Telcos could face revenue loss to over-the-top operators unless they collaborate with them, according to a new report by Ovum.
Nicole McCormick, senior analyst, telco strategy at Ovum, said over-the-top (OTT) operators are becoming a real threat to telcos and they need to start taking them more seriously.
"OTT players are here now in the Australian mobile market, and more are set to come, so there is no way to stop them," McCormick told Computerworld Australia.
"Many OTT services are advertiser supported and growing audiences is important to them. They can go wherever the internet is available, so barriers to entry are very low. In China and South Korea, IP based messaging and MVoIP platforms have had a devastating effect on SMS revenue."
“Operators need to re-evaluate their business models and decide on the degree to which they should compete or collaborate with content providers and OTT players.
"We highly recommend that operators in Australia and the rest of Asia be on guard. These OTT players can have extremely low tipping points before they go viral quickly.”
McCormick said there could be several advantages of telcos partnering with over-the-top providers, such as telcos needing to spend on their own services.
However, telcos which are slow to react will undoubtedly face revenue loss, she said.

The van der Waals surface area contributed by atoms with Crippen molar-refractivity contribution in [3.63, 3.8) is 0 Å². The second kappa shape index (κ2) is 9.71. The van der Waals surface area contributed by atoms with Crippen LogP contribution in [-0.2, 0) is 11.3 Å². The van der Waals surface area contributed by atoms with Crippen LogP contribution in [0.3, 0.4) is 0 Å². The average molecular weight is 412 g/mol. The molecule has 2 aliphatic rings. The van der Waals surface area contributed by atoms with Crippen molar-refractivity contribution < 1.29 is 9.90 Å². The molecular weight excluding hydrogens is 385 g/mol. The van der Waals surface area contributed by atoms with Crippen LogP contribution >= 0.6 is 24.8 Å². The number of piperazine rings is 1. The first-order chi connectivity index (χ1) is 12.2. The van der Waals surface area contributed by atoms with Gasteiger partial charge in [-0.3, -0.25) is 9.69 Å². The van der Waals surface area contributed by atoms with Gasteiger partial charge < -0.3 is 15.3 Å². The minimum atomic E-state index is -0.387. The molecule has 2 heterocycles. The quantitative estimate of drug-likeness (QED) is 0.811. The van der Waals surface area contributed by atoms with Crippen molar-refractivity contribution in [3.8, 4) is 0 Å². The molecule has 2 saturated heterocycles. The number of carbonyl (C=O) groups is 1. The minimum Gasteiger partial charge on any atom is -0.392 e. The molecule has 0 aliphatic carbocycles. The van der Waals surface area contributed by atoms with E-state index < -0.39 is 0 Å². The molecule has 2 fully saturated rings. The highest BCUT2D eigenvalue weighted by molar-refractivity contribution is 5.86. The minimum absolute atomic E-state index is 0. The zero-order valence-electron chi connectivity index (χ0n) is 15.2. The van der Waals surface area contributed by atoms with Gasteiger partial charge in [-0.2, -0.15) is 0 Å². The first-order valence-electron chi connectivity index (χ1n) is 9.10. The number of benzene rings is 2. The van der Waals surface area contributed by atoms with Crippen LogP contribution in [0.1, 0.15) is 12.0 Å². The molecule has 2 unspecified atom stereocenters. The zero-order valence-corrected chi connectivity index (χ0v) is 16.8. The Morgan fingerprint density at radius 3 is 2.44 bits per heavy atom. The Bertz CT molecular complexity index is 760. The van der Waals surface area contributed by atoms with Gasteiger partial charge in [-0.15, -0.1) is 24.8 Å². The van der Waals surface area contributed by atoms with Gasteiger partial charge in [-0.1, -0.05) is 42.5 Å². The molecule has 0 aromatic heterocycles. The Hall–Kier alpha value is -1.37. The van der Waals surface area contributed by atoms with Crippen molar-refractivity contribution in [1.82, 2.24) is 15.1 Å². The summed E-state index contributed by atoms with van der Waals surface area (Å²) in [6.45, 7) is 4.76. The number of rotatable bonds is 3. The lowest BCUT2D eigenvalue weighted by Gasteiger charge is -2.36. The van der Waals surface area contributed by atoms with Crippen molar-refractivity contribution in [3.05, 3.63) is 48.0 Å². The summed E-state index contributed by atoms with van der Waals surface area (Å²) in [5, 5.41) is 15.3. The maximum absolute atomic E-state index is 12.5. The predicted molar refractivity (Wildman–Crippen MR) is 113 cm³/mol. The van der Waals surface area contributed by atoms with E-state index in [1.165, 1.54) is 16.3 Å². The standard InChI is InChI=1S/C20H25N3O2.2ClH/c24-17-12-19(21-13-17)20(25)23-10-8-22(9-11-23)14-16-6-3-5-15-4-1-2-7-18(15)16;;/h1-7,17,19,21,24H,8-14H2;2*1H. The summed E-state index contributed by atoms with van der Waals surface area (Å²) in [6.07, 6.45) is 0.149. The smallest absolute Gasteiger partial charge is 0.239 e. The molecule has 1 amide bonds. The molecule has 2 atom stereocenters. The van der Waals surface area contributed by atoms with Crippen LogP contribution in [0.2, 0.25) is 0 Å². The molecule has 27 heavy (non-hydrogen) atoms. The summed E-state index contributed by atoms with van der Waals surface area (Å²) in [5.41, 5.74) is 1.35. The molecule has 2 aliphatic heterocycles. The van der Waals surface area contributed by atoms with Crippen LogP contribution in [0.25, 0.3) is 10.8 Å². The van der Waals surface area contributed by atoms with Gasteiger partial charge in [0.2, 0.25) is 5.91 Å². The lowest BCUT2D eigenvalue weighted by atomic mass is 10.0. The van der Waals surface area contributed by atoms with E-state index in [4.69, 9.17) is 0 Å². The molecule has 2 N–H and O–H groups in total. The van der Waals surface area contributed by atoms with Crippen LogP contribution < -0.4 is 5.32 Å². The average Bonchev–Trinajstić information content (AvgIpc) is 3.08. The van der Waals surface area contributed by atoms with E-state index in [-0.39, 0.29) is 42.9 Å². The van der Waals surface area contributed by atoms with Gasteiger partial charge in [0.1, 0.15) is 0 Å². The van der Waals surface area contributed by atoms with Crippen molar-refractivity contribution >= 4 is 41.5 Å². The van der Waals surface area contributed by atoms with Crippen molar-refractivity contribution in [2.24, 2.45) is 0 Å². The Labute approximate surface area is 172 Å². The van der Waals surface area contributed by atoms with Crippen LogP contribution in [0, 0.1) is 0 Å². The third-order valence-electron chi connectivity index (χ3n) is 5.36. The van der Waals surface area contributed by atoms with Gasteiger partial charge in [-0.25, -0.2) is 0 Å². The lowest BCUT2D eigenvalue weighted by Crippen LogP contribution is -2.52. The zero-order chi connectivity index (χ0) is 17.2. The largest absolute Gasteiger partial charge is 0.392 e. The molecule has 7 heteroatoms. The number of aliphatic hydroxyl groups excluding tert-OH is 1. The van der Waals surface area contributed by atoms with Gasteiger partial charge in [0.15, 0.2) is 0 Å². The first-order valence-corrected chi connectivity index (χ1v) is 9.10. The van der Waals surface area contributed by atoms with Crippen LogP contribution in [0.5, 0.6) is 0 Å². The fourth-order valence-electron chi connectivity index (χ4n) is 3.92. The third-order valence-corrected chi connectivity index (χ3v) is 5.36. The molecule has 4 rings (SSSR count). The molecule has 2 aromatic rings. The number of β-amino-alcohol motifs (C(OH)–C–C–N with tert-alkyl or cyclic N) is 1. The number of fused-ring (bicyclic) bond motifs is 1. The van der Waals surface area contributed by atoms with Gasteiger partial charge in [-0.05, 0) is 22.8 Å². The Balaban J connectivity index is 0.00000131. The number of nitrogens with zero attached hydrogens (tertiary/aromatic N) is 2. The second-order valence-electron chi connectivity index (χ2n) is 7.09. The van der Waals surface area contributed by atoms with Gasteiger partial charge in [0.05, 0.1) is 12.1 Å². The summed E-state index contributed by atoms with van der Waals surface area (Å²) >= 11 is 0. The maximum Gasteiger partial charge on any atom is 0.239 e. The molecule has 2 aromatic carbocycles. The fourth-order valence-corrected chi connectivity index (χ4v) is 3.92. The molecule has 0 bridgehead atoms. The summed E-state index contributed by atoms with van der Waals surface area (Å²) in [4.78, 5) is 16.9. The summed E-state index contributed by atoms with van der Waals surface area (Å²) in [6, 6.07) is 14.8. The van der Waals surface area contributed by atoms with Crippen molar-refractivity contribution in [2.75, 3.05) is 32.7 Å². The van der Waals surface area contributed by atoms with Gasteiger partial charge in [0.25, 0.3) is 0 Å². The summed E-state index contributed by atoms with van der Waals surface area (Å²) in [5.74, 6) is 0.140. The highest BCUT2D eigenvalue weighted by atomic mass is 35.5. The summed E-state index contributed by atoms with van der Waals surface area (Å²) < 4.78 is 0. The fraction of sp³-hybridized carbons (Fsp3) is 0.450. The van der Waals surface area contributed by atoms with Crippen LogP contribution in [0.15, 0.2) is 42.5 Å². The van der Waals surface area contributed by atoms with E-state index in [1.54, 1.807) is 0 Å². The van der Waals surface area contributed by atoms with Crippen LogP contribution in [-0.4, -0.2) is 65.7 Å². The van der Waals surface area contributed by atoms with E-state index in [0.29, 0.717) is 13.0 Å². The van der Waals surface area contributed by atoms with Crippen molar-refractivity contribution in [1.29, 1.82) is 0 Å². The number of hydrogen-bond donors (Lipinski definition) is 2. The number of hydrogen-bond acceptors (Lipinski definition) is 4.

“Revenue loss in traditional services is unavoidable, but there are new revenues available if MNOs [mobile network operators] can find common ground with OTT players,” McCormick said.
“A divide is emerging in Asia between those operators that are well on their way to a ‘compete and collaborate’ transformation and those that are not.”
Over-the-top providers have come under the spotlight. Edward Willett, commissioner at the Australian Competition and Consumer Commission (ACCC), recently said the competitive threat for telcos in the future is going to be the over-the-top players like Google and Apple.
The NBN will also give over-the-top providers easier access to Australia’s telecommunications infrastructure.
“At the moment it’s not viable for [companies such as Google and Apple] to resell DSL or VoIP because it’s too complicated [and] it’s too messy,” Rene Sugo, CEO of MyNetFone, told Computerworld Australia recently.
“But if NBN [Co] lives up to the expectation of providing high quality ubiquitous broadband with very smart business-to-business systems, then it would definitely open the door for one of these non-telco [companies] to come in.”
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